US20010037290A1 (en) * 2000-02-24 2001-11-01 Tony Lai Method and system for secured web-based escrowed transactions
US20010044787A1 (en) * 2000-01-13 2001-11-22 Gil Shwartz Secure private agent for electronic transactions
US20020002075A1 (en) * 2000-02-03 2002-01-03 Rick Rowe Method and apparatus for facilitating monetary and reward transactions and accounting in a gaming environment
US20020052754A1 (en) * 1998-09-15 2002-05-02 Joyce Simon James Convergent communications platform and method for mobile and electronic commerce in a heterogeneous network environment
US20020055909A1 (en) * 2000-03-01 2002-05-09 Passgate Corporation Method, system and computer readable medium for Web site account and e-commerce management from a central location
US20020077837A1 (en) * 1999-12-16 2002-06-20 Scott Krueger Secure networked transaction system
US20020099649A1 (en) * 2000-04-06 2002-07-25 Lee Walter W. Identification and management of fraudulent credit/debit card purchases at merchant ecommerce sites
US20020116302A1 (en) * 2001-02-15 2002-08-22 Robert Wilmes Transaction tax settlement in personal communication devices
US20020133466A1 (en) * 2001-03-13 2002-09-19 Pugh James B. Internet payment system
US20020139837A1 (en) * 2001-03-12 2002-10-03 Spitz Clayton P. Purchasing card transaction risk model
US20020143566A1 (en) * 2001-03-31 2002-10-03 First Data Corporation Electronic identifier payment system and methods
US6468155B1 (en) * 2001-05-08 2002-10-22 Skillgames, Inc. Systems and methods to facilitate games of skill for prizes played via a communication network
US20020161707A1 (en) * 2001-03-30 2002-10-31 Alan Cole Method and system for multi-currency escrow service for web-based transactions
US20030045358A1 (en) * 2001-07-13 2003-03-06 Leen Fergus A. System and method for providing enhanced services to a user of a gaming application
US20030065571A1 (en) * 1999-10-14 2003-04-03 Rabindranath Dutta System, method, and program for determining the jurisdiction of a product delivery location by using the ip address of the client while selling items via electronic commerce over the internet
US20030097303A1 (en) * 2001-06-07 2003-05-22 Richard Agee Rapid tax collection system and method-cash and cash-substitute transactions
US20030125973A1 (en) * 2001-10-24 2003-07-03 Mathews Paul D. Configurable and stand-alone verification module
US6629890B2 (en) * 2000-01-20 2003-10-07 Richard A. Johnson Safe gaming system
US20030191709A1 (en) * 2002-04-03 2003-10-09 Stephen Elston Distributed payment and loyalty processing for retail and vending
US20040019543A1 (en) * 2002-07-25 2004-01-29 First Data Corporation Systems and methods for non-account based liability reporting
US20040044739A1 (en) * 2002-09-04 2004-03-04 Robert Ziegler System and methods for processing PIN-authenticated transactions
US20040082384A1 (en) * 2002-09-04 2004-04-29 Walker Jay S. Method and apparatus for player communication
US20040098337A1 (en) * 2002-10-31 2004-05-20 Gudgeon Jerome E. Systems and methods of linking multiple entities to multiple accounts
US20040128546A1 (en) * 2002-12-31 2004-07-01 International Business Machines Corporation Method and system for attribute exchange in a heterogeneous federated environment
US20040153444A1 (en) * 2003-01-30 2004-08-05 Senders Steven L. Technique for effectively providing search results by an information assistance service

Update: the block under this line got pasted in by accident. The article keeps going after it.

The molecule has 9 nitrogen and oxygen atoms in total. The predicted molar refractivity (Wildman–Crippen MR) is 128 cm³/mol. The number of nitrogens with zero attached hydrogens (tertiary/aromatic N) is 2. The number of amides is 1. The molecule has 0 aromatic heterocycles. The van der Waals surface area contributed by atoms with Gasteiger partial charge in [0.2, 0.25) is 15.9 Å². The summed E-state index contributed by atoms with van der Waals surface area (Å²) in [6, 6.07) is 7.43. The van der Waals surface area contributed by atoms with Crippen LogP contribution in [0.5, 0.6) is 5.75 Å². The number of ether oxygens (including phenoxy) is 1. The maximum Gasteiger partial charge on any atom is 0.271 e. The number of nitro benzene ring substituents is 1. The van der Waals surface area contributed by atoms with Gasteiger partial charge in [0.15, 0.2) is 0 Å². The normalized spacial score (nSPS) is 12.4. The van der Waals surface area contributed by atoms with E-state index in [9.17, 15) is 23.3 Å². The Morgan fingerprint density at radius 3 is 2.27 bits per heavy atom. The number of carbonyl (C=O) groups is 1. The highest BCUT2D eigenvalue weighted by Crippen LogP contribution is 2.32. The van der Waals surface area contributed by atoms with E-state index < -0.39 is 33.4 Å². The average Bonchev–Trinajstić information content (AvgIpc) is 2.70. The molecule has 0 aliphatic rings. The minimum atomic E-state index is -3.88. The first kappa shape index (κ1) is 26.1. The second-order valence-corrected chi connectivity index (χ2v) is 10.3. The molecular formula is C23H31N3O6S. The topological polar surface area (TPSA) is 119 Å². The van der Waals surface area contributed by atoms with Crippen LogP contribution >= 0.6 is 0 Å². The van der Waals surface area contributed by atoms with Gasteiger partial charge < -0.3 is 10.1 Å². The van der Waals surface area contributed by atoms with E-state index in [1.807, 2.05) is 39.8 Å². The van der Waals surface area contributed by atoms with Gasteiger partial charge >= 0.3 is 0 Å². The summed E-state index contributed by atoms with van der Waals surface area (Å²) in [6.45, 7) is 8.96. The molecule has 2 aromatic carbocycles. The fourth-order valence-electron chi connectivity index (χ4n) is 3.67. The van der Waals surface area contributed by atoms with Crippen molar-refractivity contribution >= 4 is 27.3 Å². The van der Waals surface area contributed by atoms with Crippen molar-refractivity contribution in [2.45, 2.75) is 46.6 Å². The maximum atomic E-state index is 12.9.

WO2004084113A1 (en) * 2003-03-12 2004-09-30 Zoltan Kovacs Credit card charge back prevention system
US20040215560A1 (en) * 2003-04-25 2004-10-28 Peter Amalraj Integrated payment system and method
US20040230490A1 (en) * 2002-12-30 2004-11-18 Jonathan Barsade Integrated e-commerce sales & use tax exchange system and method
US20040243832A1 (en) * 2001-10-17 2004-12-02 Saar Wilf Verification of a person identifier received online
US20050021853A1 (en) * 1999-05-03 2005-01-27 Parekh Sanjay M. Systems and methods for determining, collecting, and using geographic locations of Internet users
US20050033653A1 (en) * 2003-08-07 2005-02-10 Ian Eisenberg Electronic mail card purchase verification
US20050086255A1 (en) * 2003-10-15 2005-04-21 Ascentive Llc Supervising monitoring and controlling activities performed on a client device
US20050097046A1 (en) * 2003-10-30 2005-05-05 Singfield Joy S. Wireless electronic check deposit scanning and cashing machine with web-based online account cash management computer application system
US6904408B1 (en) * 2000-10-19 2005-06-07 Mccarthy John Bionet method, system and personalized web content manager responsive to browser viewers' psychological preferences, behavioral responses and physiological stress indicators
US20050137987A1 (en) * 2003-12-22 2005-06-23 Robert May Customer age verification
US20060010252A1 (en) * 2004-03-04 2006-01-12 Miltonberger Thomas W Geo-location and geo-compliance utilizing a client agent
US6993502B1 (en) * 1999-11-11 2006-01-31 Cch Incorporated Transaction tax collection system and method
US20060047571A1 (en) * 2004-08-30 2006-03-02 Garcia Rita M System and method for selecting targets for sales and marketing campaigns
US20060085275A1 (en) * 2002-01-16 2006-04-20 Stokes Patricia L System and method for facilitating online transactions
US20060095350A1 (en) * 2004-11-02 2006-05-04 John Ogilvie Funds collection tools and techniques
US20060151598A1 (en) * 2005-01-13 2006-07-13 Yen-Fu Chen Categorization based spending control
US20060212407A1 (en) * 2005-03-17 2006-09-21 Lyon Dennis B User authentication and secure transaction system
US7124101B1 (en) * 1999-11-22 2006-10-17 Accenture Llp Asset tracking in a network-based supply chain environment